Western States in June.  Hardrock 13 days later in July.  And now, its official, UTMB in August.  Bam.  Bang.  BOOM!  2013 is going to kick ass.  2013 is going to kick my ass, to be more specific.  To assist with the altitude factor at each race- mostly at Hardrock- the good folks at Hypoxico were kind enough to set me up with an altitude tent.  Right now it’s still sitting in a box on the living room floor but pretty soon I’ll be sleeping high and training low.  I’ve heard over and over from stud runners who live at altitude and travel low for races how the “extra” oxygen makes them feel beastly.  I can attest to this feeling from my own experiences when returning to sea level after weeks spent at altitude.  It sometimes can be hard to compete against guys (and gals) who live and train high, in my opinion.  When I look back at my 100 mile race results not always but often I see those who finished ahead of me live at altitude or train at altitude or both.  I’ll be very curious to see how experimenting with an altitude tent pans out.  Hopefully in the very least it can help provide that extra 1% to 2% that I need, or that I think I need, to better compete at long distance, mountainous runs.
As per usual each year, running in January is beginning to feel really good.  Not too long ago it seemed difficult to shake the soreness from my legs.  From the knees down they simply did not want to cooperate.  They felt tight.  (I winced.)  They ached.  (I whined.)  They felt sore.  (I groaned.)  That is to be expected after a long year of running followed by a full month off I suppose.  Now I’m feeling fairly springy from the bed as soon as my feet touch the floor.  Better still, after a run I feel strong and hardly sore at all.  Hopefully I can ride this feel-good state all the way through to the end of August but I realize that is simply not possible- definitely not with the 100s I have lined up at least.  I also think the shoes I ran in mostly during December were too worn down.  Note to self: stop running in shoes the first time you think they’re worn down, not the tenth.
The spring schedule at this point is wide open.  Next month I will run a counter-clockwise loop of Dennis Herr’s TWOT (The Wild Oak Trail), followed two weeks later by another speed attempt on the Rivanna Trail.  Speaking of which, folks, I have received confirmation from nine runners who plan to show up for the Rivanna Trail time trial.  Honestly, that is about double the size I expected so it’s shaping up to be a fun morning about town.  Next Sunday, the 27th, we’re running another loop from Riverview at 7:00am.  Again, for those who wish to run it is a good idea to get to know the loop.  C'mon on out!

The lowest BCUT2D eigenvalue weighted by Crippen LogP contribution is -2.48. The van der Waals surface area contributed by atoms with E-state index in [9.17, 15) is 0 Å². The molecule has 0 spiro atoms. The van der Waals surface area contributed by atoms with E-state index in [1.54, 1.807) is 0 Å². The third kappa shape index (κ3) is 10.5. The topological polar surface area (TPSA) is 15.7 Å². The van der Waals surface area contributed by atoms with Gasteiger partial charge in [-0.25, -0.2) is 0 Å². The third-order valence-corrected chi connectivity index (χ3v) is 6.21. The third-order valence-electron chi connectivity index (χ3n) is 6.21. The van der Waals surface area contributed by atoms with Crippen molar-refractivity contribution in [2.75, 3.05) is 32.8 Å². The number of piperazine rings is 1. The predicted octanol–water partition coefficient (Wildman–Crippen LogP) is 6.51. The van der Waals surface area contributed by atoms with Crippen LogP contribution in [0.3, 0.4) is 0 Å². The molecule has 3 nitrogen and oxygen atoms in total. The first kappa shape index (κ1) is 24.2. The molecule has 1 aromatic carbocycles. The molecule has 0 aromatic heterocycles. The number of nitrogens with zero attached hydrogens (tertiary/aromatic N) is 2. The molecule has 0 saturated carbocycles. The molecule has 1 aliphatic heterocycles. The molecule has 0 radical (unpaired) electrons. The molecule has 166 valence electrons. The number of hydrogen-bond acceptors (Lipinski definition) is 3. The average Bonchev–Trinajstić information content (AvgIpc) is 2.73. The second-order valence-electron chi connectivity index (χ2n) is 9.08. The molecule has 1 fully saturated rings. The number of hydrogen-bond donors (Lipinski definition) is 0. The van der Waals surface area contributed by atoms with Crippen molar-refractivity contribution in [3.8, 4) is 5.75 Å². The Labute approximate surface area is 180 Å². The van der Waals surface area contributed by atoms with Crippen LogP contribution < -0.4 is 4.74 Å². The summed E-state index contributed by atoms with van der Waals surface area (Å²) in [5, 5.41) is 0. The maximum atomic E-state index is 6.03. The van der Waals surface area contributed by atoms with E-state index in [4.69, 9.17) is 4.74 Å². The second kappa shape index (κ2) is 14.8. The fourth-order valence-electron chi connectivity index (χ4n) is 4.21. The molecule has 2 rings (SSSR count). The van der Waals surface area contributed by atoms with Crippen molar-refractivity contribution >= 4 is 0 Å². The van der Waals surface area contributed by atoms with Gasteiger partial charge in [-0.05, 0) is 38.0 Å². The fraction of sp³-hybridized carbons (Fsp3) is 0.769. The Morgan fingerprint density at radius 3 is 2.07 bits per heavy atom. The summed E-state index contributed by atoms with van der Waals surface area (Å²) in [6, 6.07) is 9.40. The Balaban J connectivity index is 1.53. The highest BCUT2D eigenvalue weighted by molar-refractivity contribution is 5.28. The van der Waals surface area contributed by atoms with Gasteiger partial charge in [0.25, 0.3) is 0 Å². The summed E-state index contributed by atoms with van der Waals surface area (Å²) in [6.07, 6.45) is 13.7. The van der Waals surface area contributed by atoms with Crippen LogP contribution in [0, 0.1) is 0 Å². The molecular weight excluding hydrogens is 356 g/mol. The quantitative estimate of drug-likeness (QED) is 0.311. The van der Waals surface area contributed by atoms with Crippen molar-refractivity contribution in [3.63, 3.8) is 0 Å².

Other than TWOT and the Rivanna Trail, event wise, not much else is piquing my interest for this spring.  Certainly a return to Promise Land in April would be epic but we will be soaking up rays in Hawaii that week.  Running the Appalachian Trail from point-to-point through the Shenandoah National Park is the only other thing that really gets me excited when I consider running options for the spring.  I'm seriously considering doing that.  I’m pretty sure all of this will soon change and I’ll be adding events; in the very least a few local short distance events, like the Montalto Challenge.  Sadly, we'll also be out of town the weekend of the Charlottesville 10 miler.  Damn it.

Thursday, January 10, 2013

Proving Grounds

It’s been roughly 14 months since we moved to Charlottesville and with each passing day since our arrival I become more and more certain of one thing: we live in a beautiful place.  The town, the community, the surrounding landscapes, each measure well against the high ideals and expectations we sought when deciding to move here.
Running certainly played a large role in our decision to move to Charlottesville both in terms of where we could actually run outside conveniently from home (preferably un-tethered from busy city streets as much as possible) and with whom we might run frequently or infrequently.  For the style of long distance running I generally prefer the westerly vistas of the Blue Ridge Mountains pretty much sums up the where; though there are respectable off-road options located in town- the Rivanna Trail being one.  The with whom is comprised of a vast index of fellow runners, from all walks of life, many of whom could easily clean my clock around a track, on an open stretch of pavement or up and down (and possibly up and down again) the nearest high mountain.  One of the things I love most about Charlottesville is that it is a runner’s town, yet as far as I can tell there is no true sense of the enormity of talent here because there are so many every-day folks with careers and families who show up out of nowhere at races and events, deliver more than respectable performances, then disappear returning to behind the talent shadow from whence they came.  Or perhaps this is just my perception.